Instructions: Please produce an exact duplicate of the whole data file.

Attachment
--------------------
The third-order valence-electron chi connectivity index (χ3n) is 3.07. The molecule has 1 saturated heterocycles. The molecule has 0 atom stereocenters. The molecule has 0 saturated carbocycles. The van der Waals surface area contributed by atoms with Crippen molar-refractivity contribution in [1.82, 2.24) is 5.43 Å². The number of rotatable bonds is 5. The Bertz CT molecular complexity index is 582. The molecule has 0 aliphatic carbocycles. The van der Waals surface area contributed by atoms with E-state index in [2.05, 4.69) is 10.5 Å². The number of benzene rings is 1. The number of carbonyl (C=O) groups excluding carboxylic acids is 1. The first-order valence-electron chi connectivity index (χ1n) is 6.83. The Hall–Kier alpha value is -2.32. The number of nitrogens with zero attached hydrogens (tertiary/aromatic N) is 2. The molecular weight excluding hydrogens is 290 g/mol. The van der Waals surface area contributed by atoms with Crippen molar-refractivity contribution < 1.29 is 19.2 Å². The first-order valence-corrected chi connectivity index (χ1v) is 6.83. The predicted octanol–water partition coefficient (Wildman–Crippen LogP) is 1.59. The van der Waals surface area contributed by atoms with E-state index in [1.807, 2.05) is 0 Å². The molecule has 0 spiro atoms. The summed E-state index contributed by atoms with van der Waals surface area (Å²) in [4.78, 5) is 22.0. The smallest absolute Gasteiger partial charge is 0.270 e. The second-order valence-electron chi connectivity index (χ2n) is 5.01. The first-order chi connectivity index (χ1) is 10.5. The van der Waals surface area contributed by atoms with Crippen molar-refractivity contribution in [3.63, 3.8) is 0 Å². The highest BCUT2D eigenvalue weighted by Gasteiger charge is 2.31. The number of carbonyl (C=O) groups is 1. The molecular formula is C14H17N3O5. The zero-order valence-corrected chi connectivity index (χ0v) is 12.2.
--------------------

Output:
The third-order valence-electron chi connectivity index (χ3n) is 3.07. The molecule has 1 saturated heterocycles. The molecule has 0 atom stereocenters. The molecule has 0 saturated carbocycles. The van der Waals surface area contributed by atoms with Crippen molar-refractivity contribution in [1.82, 2.24) is 5.43 Å². The number of rotatable bonds is 5. The Bertz CT molecular complexity index is 582. The molecule has 0 aliphatic carbocycles. The van der Waals surface area contributed by atoms with E-state index in [2.05, 4.69) is 10.5 Å². The number of benzene rings is 1. The number of carbonyl (C=O) groups excluding carboxylic acids is 1. The first-order valence-electron chi connectivity index (χ1n) is 6.83. The Hall–Kier alpha value is -2.32. The number of nitrogens with zero attached hydrogens (tertiary/aromatic N) is 2. The molecular weight excluding hydrogens is 290 g/mol. The van der Waals surface area contributed by atoms with Crippen molar-refractivity contribution < 1.29 is 19.2 Å². The first-order valence-corrected chi connectivity index (χ1v) is 6.83. The predicted octanol–water partition coefficient (Wildman–Crippen LogP) is 1.59. The van der Waals surface area contributed by atoms with E-state index in [1.807, 2.05) is 0 Å². The molecule has 0 spiro atoms. The summed E-state index contributed by atoms with van der Waals surface area (Å²) in [4.78, 5) is 22.0. The smallest absolute Gasteiger partial charge is 0.270 e. The second-order valence-electron chi connectivity index (χ2n) is 5.01. The first-order chi connectivity index (χ1) is 10.5. The van der Waals surface area contributed by atoms with Crippen molar-refractivity contribution in [3.63, 3.8) is 0 Å². The highest BCUT2D eigenvalue weighted by Gasteiger charge is 2.31. The number of carbonyl (C=O) groups is 1. The molecular formula is C14H17N3O5. The zero-order valence-corrected chi connectivity index (χ0v) is 12.2.